Touring Rallies

How to treat your vintage car before, during and after the event.

West Texas is the Texas of sagebrush and chili, of oil wells and cactus. Out here, west of the Pecos, the roads follow the natural undulations of the land with horizon-long straights and wicked curves. The scenery is spectacular, especially when you’re out running with Ferraris, Jaguars, Porsches, Corvettes, Alfas and Morgans – all driven by like-minded people who feel the lure of the open road.

After hours of enjoyable motoring, you then find yourself checking into a resort where your luggage has been transferred by the rally organizers. Later, you’re seated in a formal dining room enjoying sublime cuisine. Repeat this regimen for four or five days in a row, throw in an autocross or side-destination tour and you’ve caught the allure of a touring rally.

The more notable ones include Martin Swig’s California Mille, the Colorado Grand, the Muscle Car 1000, the Carolina Trophy, and Rich and Jean Taylor’s time-distance Vintage Rallies, which include the New England 1000, Mountain Mille, Northwest Passage and Texas 1000. Many of these are modeled after the famed Italian Mille Miglia, the Brescia-Rome-Brescia classic that ran from 1927 to 1957. Some of these events limit their fields to cars of a certain age or historical significance. Others have more liberal requirements.

Rallies can cost $5,000 per car and up, but your hotels, meals, route books, special clothing and other amenities are covered, which makes them competitive with many other types of vacations – but much more fun. The events will take you on roads you’d never venture on yourself without a built-in support system. And if your car should break down and the rally mechanics can’t fix it, they’ll usually put your car on a flatbed and you into a replacement car, often provided by the rally sponsor.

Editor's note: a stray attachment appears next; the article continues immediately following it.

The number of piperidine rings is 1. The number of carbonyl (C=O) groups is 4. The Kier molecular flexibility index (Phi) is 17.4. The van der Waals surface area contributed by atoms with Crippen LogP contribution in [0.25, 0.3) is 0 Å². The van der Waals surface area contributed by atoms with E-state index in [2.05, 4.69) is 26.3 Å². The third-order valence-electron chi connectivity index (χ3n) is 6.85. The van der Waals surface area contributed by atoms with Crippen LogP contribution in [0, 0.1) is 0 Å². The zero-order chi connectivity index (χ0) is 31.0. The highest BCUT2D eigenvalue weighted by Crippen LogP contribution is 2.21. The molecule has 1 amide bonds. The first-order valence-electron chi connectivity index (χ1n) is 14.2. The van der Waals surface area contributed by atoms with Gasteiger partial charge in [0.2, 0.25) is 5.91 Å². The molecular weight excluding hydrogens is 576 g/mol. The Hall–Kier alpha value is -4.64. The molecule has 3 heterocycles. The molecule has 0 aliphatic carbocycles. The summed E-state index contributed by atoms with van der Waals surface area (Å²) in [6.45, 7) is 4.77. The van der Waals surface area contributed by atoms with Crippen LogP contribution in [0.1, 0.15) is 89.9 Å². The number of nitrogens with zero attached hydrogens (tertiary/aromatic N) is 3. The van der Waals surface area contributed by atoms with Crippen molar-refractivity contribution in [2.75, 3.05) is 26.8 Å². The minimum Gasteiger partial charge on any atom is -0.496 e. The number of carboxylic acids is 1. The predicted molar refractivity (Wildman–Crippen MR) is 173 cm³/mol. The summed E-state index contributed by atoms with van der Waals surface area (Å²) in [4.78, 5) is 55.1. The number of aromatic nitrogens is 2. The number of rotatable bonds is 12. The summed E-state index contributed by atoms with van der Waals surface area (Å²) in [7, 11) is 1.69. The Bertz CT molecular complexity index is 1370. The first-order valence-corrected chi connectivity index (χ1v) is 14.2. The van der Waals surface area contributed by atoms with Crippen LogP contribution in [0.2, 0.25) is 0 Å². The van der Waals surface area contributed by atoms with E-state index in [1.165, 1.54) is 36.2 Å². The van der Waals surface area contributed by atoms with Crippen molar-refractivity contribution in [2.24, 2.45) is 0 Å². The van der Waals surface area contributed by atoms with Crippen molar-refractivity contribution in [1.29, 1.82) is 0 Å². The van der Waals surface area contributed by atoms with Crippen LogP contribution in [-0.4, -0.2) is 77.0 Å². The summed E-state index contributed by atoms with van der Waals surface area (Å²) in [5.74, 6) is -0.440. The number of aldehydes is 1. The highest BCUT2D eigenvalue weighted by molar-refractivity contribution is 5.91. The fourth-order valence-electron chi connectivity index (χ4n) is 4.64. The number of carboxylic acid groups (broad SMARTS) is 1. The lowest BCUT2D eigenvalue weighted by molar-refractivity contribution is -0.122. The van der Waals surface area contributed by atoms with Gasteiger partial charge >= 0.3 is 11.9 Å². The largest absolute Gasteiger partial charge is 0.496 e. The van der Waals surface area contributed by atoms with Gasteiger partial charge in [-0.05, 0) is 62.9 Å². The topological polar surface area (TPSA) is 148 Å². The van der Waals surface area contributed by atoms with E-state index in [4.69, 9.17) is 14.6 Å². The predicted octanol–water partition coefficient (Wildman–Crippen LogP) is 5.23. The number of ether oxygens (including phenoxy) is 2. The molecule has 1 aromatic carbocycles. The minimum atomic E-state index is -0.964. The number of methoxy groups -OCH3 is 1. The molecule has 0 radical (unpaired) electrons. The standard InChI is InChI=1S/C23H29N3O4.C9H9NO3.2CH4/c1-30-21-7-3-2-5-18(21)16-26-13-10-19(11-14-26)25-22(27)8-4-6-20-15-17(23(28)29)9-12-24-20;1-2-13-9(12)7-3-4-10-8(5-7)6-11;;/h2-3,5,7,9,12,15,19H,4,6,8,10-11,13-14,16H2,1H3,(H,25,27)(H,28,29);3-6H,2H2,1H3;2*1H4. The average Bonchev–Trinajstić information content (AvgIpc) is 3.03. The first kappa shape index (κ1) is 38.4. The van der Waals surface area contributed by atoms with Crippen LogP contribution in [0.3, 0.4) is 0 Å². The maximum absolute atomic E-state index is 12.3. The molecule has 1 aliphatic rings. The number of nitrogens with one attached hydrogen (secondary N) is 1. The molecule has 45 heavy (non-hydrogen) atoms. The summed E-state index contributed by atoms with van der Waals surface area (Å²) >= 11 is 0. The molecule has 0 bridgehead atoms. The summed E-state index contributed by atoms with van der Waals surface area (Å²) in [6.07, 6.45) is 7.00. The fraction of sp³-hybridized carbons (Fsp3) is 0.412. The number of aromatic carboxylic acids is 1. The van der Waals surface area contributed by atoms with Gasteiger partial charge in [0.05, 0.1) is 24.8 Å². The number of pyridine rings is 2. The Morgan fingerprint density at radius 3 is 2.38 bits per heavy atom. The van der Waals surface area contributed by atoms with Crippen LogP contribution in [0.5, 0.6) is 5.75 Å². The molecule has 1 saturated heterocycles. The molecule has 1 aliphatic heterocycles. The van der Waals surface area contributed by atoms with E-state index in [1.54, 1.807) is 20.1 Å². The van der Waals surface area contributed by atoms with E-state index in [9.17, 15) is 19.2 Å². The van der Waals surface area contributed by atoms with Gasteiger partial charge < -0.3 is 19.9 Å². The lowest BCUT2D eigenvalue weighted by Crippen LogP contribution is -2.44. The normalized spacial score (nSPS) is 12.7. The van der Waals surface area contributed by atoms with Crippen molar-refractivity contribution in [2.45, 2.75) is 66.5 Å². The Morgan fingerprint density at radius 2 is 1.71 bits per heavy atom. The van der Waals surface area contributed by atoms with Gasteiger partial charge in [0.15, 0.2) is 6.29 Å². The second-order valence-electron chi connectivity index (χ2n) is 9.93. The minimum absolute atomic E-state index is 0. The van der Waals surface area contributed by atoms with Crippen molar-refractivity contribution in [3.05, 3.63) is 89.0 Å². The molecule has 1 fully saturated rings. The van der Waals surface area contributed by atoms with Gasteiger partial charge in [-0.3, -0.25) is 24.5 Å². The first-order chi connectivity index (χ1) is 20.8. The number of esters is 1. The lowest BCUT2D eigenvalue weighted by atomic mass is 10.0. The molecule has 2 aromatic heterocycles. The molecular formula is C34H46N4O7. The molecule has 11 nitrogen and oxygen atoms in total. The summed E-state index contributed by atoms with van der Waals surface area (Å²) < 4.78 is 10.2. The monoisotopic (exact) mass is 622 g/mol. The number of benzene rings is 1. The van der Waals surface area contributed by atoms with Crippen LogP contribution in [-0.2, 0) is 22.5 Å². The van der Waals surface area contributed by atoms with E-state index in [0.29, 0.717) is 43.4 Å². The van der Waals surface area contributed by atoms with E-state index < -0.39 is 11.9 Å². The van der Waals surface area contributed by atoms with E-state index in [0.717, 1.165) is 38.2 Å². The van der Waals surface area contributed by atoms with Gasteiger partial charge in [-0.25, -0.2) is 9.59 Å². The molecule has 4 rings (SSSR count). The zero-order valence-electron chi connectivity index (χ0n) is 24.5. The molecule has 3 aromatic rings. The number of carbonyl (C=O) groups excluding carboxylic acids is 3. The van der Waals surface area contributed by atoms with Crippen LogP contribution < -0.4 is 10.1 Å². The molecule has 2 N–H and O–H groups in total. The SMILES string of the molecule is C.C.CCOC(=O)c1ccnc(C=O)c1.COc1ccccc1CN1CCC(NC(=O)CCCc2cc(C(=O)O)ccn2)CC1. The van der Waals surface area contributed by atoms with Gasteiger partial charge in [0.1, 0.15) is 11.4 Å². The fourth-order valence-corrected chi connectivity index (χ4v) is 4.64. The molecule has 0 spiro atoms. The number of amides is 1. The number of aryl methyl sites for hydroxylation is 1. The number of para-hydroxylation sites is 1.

Still, most of us would prefer to “run what we brung.” Therefore, it helps to know how to prepare, what parts and spares to bring, and how to detail your car back to show-and-shine condition.

Get rally ready

Preparing is pretty obvious. If your car has been sitting in a garage or a collection, it will need to be driven. “I’ll drive a car 200 miles a month before a rally,” says Joe Hayes of Chicago, who has run dozens of rallies in everything from a Ferrari Spyder to a Gullwing Mercedes. “If it makes it that far, it’ll make it 2,000 miles.”

Equally critical to a successful rally experience is bringing along the right parts, tools and spares in case a problem develops on the road. Noted collector Miles Collier ran the Texas 1000 with Scott George, the man who manages his impressive collection of vintage automobiles. “We do a lot of tours with a variety of cars – the Colorado Grand, the California Mille and all of the Vintage Rallies events,” George says. “My goal is to bring things that are unique to the car were they to fail.”

Jason Urban, a rallyist from Kintnersville, Pennsylvania, owns a 1959 Alfa Giulietta Sprint that he ran in the New England 1000 this year. “I figure I’m not going to be able to buy anything on the rally route but nuts and bolts with a car like this,” Urban says. “So I look for the weak points on the cars – and bring an extra water pump or fuel pump. But I take the added step of bolting those parts on to see if they actually fit.”